• Business Records not meeting the requirements: Sometimes, business records can be admitted under a business records exception, but if the proper foundation is not laid, such as proving the record was made at or near the time by — or from information transmitted by — someone with knowledge, they could be considered hearsay and be inadmissible.
  • Police Report: If a police officer writes in a report that a witness stated the accused ran a red light, that statement may be considered hearsay if it’s offered to prove that the accused actually ran the red light without the witness being present for cross-examination.
  • Written Affidavit without Testimony: If someone swears in a written affidavit that they saw something relevant to the case but is not available or unwilling to testify in court, that affidavit is usually inadmissible as hearsay.

When might a 911 call be rued admissible in court?

In Michigan, as in many other jurisdictions, several exceptions to the hearsay rule might allow for the admission of a 911 call recording. Here are some that might apply:

  • Excited Utterance: If the 911 call was made immediately after a startling event and the caller was still under the stress or excitement caused by the event, the recording might be admissible as an excited utterance.
  • Present Sense Impression: If the 911 call describes or explains an event or condition made while the caller perceived the event or immediately thereafter, it could be admitted under this exception.
  • Recorded Recollection: If a witness doesn’t remember the details of the event they reported in the 911 call, the recording of the call might be admissible as a past recollection recorded, provided certain criteria are met.
  • Public Records and Reports: Under certain circumstances, 911 calls may be considered public records and, therefore admissible if they meet the criteria for this exception.
  • Statement for Medical Diagnosis or Treatment: If the 911 call includes statements made to obtain medical diagnosis or treatment, those statements might be admissible under this exception.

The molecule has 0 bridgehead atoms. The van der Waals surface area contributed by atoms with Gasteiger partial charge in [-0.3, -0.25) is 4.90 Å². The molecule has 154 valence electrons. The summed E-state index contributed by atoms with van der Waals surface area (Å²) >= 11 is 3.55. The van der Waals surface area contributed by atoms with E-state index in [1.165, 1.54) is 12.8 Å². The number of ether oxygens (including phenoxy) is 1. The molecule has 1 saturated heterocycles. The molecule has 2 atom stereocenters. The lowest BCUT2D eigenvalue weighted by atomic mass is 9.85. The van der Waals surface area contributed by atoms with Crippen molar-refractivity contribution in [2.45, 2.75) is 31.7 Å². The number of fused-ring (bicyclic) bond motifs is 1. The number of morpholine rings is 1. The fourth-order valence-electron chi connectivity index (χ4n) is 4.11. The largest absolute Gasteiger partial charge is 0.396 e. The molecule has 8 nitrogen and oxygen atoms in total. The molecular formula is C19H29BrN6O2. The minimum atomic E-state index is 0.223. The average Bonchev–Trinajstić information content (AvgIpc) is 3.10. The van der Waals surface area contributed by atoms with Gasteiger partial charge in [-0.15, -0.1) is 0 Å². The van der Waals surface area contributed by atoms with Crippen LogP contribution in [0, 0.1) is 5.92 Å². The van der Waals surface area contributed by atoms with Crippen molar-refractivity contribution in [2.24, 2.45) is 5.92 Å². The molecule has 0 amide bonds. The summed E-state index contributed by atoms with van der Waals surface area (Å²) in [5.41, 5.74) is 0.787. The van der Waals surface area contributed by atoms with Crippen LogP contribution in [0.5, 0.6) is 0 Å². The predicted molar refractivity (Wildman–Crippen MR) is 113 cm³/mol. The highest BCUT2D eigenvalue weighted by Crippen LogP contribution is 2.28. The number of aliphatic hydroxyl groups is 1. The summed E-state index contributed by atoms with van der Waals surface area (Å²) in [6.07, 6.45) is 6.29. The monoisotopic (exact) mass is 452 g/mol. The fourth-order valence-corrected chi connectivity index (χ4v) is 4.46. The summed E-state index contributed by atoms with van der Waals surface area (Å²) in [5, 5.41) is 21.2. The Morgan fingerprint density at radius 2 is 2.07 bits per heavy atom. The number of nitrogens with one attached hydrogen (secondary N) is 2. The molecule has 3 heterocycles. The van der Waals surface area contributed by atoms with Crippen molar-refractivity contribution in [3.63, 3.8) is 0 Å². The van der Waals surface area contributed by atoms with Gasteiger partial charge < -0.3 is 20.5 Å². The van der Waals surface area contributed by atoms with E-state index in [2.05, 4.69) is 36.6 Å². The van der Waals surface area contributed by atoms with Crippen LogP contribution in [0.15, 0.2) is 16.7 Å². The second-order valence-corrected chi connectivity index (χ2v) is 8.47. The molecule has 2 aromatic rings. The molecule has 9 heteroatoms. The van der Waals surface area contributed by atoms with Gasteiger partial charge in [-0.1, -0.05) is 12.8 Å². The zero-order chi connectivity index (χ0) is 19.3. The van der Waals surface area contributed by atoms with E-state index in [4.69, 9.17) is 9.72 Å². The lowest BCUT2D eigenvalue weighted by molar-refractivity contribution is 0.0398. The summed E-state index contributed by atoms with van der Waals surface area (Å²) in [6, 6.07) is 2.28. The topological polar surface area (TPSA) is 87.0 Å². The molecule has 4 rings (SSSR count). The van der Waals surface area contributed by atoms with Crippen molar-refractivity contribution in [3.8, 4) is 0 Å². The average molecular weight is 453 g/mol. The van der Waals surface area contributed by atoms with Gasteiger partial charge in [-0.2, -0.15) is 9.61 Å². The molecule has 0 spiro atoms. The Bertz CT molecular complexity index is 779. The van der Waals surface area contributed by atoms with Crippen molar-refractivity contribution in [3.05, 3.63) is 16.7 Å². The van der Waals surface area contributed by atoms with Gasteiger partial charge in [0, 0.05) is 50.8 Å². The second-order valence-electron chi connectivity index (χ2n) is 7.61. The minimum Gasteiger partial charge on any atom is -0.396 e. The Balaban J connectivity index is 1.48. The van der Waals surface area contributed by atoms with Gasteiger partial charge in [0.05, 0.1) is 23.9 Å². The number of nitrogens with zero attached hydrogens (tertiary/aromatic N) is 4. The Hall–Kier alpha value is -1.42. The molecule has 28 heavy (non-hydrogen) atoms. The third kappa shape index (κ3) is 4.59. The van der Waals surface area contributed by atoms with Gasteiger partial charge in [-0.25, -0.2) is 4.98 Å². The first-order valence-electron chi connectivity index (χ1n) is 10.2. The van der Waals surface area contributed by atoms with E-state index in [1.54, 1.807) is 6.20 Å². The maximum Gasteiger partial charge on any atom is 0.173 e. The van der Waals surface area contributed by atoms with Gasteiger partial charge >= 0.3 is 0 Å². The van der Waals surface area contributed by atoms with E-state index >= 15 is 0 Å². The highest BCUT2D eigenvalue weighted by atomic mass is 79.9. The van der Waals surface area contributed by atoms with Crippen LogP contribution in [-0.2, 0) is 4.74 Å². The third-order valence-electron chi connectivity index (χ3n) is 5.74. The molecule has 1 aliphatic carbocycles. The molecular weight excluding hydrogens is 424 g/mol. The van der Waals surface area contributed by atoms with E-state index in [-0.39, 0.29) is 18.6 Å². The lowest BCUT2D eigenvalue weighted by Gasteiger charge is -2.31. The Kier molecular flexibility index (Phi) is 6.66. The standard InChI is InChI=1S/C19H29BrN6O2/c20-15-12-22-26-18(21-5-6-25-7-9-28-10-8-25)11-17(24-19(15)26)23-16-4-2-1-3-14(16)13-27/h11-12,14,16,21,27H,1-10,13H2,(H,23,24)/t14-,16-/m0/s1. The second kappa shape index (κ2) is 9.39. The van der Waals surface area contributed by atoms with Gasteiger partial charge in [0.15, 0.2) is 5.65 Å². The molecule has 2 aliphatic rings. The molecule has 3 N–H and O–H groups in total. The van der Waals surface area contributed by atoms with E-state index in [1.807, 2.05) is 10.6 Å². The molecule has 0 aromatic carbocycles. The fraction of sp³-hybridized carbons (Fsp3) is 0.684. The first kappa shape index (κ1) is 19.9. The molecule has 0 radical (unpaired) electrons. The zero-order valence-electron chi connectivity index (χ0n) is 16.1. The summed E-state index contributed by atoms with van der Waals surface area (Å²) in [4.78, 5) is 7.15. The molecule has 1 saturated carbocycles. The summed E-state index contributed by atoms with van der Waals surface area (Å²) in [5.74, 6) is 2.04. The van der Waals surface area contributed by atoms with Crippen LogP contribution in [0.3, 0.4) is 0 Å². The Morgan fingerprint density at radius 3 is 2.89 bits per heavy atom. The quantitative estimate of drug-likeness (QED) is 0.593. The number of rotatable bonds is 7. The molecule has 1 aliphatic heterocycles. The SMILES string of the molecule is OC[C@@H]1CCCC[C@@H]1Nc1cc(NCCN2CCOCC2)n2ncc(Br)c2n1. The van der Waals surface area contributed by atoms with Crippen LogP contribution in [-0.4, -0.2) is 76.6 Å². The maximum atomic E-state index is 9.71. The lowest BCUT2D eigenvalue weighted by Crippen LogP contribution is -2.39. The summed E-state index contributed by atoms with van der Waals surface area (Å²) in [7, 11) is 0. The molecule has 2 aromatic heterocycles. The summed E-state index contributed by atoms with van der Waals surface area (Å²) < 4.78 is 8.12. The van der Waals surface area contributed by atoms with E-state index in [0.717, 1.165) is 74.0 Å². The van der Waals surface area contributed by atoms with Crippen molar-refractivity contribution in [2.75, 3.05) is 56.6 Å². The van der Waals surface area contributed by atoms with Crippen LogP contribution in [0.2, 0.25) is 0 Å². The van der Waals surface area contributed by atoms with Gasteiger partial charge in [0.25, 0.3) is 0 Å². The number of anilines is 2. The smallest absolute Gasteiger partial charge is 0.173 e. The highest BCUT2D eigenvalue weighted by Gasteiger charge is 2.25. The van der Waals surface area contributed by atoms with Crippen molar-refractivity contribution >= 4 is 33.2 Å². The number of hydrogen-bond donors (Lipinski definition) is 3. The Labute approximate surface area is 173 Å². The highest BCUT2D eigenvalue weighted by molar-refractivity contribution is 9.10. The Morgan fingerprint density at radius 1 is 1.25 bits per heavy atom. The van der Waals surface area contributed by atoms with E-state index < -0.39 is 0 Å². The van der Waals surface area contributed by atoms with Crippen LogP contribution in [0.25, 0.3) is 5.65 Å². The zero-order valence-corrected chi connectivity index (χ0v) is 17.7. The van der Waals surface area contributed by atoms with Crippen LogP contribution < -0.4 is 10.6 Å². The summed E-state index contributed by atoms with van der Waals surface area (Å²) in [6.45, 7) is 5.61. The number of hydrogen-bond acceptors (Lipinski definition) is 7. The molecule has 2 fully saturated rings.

• Forfeiture by Wrongdoing: If it’s proven that the defendant engaged in wrongdoing that was intended to, and did, procure the unavailability of the declarant as a witness (such as intimidation or murder), the statements could be admissible under this doctrine.
  • Impeachment: If someone testifying in court says something different than what they told a 911 dispatcher, the defense or prosecution might use the recording to impeach their credibility.
  • Refresh Recollection: Although not admissible as evidence, a 911 recording could be used to help refresh the recollection of someone having trouble remembering something related to their call to 911 dispatch.
  • Evidence of a Crime: Suppose someone calls 911 to falsely report a crime or make a terrorist threat. In that case, the words said during the call constitute criminal activity and would be admissible as evidence.

The application of these exceptions can be complex and highly dependent on the facts of a particular case, and the laws and rules might change. A lawyer who is well-versed in Michigan evidence law, such as the attorneys with LEWIS & DICKSTEIN, P.L.L.C., would be the best source to analyze the specific situation and determine the likelihood that a 911 call recording would be admissible in a particular case.

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Michigan Criminal Defense Attorneys With Expertise in Evidence

If you are ever in a position where you are facing criminal charges, it is essential that you have the best legal representation available. The attorneys at LEWIS & DICKSTEIN, P.L.L.C. have decades of experience practicing exclusively criminal law. We are regularly in state and federal courts and have good working relationships with prosecutors and courts. If you face felony or misdemeanor allegations, we can help you. Call us for a free consultation. Our attorneys have filed and won motions seeking rulings that evidence, such as 911 calls, is inadmissible.